The bright minds at the University of Maryland just sent us an updated version of their entry to the 2011 Solar Decathlon. WaterShed is an impressive one bedroom home that goes beyond net zero energy. Inspired by the Chesapeake Bay ecosystem, water is at the heart of the home, but it also relies on the sun, wind and other interconnected systems for energy efficiency in hopes of giving back to the surrounding ecosystem. A half green/half solar-paneled butterfly roof collects rainwater for the home, which also processes grey water in a constructed wetland for use in an edible garden and green walls.
Although the University of Maryland may have a home court advantage for the upcoming competition, now set to take place at West Potomac Park, we’re not going to hold it against them. The small home is split up into two modules connected together by the bathroom, which is where the water axis is located. This core water system collects rainwater from the roof and then diverts it to services in the house. The remaining rainwater and grey water are then processed through the living machine, before finally being diverted into stormwater catchment.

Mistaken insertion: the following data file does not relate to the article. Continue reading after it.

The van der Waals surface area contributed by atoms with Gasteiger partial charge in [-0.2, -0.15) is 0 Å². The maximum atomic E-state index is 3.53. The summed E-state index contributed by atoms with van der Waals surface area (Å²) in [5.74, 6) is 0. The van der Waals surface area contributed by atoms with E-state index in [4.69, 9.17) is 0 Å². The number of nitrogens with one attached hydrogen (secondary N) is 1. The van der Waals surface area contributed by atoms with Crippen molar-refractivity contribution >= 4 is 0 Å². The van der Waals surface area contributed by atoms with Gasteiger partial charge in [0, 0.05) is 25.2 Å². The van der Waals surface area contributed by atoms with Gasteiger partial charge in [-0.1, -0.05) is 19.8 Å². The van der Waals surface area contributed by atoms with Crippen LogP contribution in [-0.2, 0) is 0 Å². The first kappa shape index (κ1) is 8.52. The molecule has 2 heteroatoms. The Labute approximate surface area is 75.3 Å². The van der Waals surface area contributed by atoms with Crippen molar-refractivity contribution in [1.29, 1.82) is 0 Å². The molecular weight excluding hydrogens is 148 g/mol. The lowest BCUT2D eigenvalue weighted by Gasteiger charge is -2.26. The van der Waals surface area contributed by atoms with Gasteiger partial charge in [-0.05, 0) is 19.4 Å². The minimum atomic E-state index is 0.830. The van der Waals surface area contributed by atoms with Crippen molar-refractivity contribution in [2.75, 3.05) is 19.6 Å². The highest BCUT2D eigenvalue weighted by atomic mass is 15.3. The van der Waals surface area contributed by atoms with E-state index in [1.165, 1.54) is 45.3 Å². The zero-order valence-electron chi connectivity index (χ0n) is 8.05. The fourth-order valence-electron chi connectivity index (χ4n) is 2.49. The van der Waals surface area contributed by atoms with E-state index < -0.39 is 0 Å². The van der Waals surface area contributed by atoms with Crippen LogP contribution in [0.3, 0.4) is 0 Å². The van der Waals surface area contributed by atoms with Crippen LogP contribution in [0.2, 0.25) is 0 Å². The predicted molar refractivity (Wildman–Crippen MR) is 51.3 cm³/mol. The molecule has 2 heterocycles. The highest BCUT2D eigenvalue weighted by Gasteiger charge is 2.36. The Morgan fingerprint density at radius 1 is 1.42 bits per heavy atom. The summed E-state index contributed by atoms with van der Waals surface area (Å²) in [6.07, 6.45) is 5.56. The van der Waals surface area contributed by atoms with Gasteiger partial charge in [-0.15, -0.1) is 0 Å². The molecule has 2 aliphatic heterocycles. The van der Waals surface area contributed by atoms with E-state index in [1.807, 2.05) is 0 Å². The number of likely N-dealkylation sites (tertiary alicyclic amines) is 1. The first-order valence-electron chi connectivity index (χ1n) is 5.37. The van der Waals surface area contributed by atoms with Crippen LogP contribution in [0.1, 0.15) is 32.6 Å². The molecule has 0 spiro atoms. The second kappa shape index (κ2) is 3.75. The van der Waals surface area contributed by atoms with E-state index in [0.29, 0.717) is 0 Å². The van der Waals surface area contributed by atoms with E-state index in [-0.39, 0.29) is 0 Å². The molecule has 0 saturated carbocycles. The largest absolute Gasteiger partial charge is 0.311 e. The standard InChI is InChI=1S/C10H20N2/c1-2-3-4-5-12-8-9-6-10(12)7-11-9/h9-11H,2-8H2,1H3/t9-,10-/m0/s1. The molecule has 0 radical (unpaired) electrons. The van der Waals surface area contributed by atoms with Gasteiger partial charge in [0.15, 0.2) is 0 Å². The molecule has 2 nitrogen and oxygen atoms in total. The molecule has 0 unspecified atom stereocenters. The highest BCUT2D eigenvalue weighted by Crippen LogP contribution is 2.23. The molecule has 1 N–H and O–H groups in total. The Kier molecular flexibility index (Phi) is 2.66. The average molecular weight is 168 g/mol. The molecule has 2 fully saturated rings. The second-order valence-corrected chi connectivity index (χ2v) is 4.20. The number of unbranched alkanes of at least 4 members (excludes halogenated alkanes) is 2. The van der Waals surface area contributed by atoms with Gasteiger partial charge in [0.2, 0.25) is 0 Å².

One half of the butterfly roof is covered in photovoltaic panels to generate electricity for the home and hopefully sell it back if the conditions are favorable. The other half is a green roof to help absorb rainwater and insulate the home. A solar thermal hot water system provides domestic hot water, while a ground source heat pump helps efficiently heat and cool the home. WaterShed also features daylighting, natural ventilation, passive solar design, an edible garden and living walls. The student’s from the University of Maryland hope to show that by using integrated systems, you can achieve far greater efficiency and much lower impact.
Images ©University of Maryland